Following a protracted political crisis that has put Cambodian democracy on hold,
the government's latest "lightening policy" seemed to have shown a bright
path for Cambodia to move forward.
I am pleased to see that together with this "lightening policy" the government
has dropped all charges against human rights activists, journalists and opposition
politicians and that these political figures and journalists could resume their work.
Nonetheless, the solutions to this political stalemate did not really come through
the rule of law and democratic concepts. Instead, it has come through the confessions
of mistakes made by different activists and politicians who said they had "wrongly"
criticized the government.
By surrendering themselves to the government, it appears like the activists and opposition
politicians are embarking on a leaking boat of Cambodia with the government. While
the water in the boat is rising and may eventually sink the boat, they may just stay
quiet and turn a blind eye to this problem.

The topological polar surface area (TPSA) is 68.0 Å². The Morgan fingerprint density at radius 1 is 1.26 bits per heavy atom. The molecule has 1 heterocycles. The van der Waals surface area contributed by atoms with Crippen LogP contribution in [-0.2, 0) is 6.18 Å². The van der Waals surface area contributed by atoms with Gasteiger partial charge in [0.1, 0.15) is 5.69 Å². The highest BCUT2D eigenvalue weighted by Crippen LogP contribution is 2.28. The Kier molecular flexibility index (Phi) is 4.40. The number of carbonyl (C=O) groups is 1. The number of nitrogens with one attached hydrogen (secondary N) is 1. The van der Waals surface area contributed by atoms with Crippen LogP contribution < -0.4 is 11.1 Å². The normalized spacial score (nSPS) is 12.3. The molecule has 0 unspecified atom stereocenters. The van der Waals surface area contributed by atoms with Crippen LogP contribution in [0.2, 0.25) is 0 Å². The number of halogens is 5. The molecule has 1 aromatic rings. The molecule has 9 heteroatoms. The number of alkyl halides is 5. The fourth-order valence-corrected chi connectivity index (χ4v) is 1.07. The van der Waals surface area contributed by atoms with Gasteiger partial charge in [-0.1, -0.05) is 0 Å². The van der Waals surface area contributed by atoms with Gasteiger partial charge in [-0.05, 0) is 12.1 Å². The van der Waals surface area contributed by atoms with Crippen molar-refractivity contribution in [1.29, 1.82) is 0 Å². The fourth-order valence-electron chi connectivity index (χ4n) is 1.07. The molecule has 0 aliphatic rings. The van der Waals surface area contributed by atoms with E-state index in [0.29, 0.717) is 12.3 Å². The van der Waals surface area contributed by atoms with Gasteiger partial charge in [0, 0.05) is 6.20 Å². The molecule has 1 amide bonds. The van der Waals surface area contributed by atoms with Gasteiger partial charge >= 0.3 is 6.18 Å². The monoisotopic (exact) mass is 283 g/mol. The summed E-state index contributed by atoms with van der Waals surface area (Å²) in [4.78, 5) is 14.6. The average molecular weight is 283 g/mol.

In a true democracy, we need an independent observer, the opposition party and the
media who can expose and correct the mistakes made by the government. We also need
a government that is open to sincere criticism and scrutiny made by the public.
As Cambodians who have already experienced too much turmoil and misery during the
last 30 years, we welcome any solutions that can bring about peace, stability and
national reconciliation for the country.
However, I am worried that the "lightening policy" of the government may
only cast an abrupt light and everything will turn dark again afterward. While it
is a worthwhile policy, in the long run Cambodia needs to find solutions that are
based on the rule of law and democratic principles.
Moeun Chhean Nariddh - Phnom Penh